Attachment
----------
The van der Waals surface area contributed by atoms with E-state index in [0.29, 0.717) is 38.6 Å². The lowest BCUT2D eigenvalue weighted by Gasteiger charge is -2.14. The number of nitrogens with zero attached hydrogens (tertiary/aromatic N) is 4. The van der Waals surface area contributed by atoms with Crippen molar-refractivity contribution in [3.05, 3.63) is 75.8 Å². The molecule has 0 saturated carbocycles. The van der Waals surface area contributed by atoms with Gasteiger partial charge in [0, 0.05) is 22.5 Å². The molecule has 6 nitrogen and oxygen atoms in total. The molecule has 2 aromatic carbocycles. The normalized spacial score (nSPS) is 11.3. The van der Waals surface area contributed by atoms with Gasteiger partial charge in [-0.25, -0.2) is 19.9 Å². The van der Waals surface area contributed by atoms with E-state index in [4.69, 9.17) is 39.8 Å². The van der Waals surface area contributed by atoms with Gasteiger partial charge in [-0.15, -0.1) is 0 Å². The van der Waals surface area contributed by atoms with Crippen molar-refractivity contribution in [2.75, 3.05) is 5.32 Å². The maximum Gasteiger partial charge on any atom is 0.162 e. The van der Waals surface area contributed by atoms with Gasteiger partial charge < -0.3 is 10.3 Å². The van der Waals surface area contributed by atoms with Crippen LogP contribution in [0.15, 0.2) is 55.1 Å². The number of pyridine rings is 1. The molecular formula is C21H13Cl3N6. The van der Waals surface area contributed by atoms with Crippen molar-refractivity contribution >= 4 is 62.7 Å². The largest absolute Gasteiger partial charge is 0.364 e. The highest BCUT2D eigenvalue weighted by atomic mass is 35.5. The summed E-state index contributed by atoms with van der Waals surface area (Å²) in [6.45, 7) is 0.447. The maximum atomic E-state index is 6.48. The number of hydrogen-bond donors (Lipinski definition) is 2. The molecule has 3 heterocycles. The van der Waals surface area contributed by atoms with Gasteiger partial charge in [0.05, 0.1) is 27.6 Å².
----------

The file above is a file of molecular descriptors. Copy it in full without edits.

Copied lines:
The van der Waals surface area contributed by atoms with E-state index in [0.29, 0.717) is 38.6 Å². The lowest BCUT2D eigenvalue weighted by Gasteiger charge is -2.14. The number of nitrogens with zero attached hydrogens (tertiary/aromatic N) is 4. The van der Waals surface area contributed by atoms with Crippen molar-refractivity contribution in [3.05, 3.63) is 75.8 Å². The molecule has 0 saturated carbocycles. The van der Waals surface area contributed by atoms with Gasteiger partial charge in [0, 0.05) is 22.5 Å². The molecule has 6 nitrogen and oxygen atoms in total. The molecule has 2 aromatic carbocycles. The normalized spacial score (nSPS) is 11.3. The van der Waals surface area contributed by atoms with Gasteiger partial charge in [-0.25, -0.2) is 19.9 Å². The van der Waals surface area contributed by atoms with E-state index in [4.69, 9.17) is 39.8 Å². The van der Waals surface area contributed by atoms with Gasteiger partial charge in [-0.15, -0.1) is 0 Å². The van der Waals surface area contributed by atoms with Crippen molar-refractivity contribution in [2.75, 3.05) is 5.32 Å². The maximum Gasteiger partial charge on any atom is 0.162 e. The van der Waals surface area contributed by atoms with Gasteiger partial charge < -0.3 is 10.3 Å². The van der Waals surface area contributed by atoms with Crippen LogP contribution in [0.15, 0.2) is 55.1 Å². The number of pyridine rings is 1. The molecular formula is C21H13Cl3N6. The van der Waals surface area contributed by atoms with Crippen molar-refractivity contribution >= 4 is 62.7 Å². The largest absolute Gasteiger partial charge is 0.364 e. The highest BCUT2D eigenvalue weighted by atomic mass is 35.5. The summed E-state index contributed by atoms with van der Waals surface area (Å²) in [6.45, 7) is 0.447. The maximum atomic E-state index is 6.48. The number of hydrogen-bond donors (Lipinski definition) is 2. The molecule has 3 heterocycles. The van der Waals surface area contributed by atoms with Gasteiger partial charge in [0.05, 0.1) is 27.6 Å².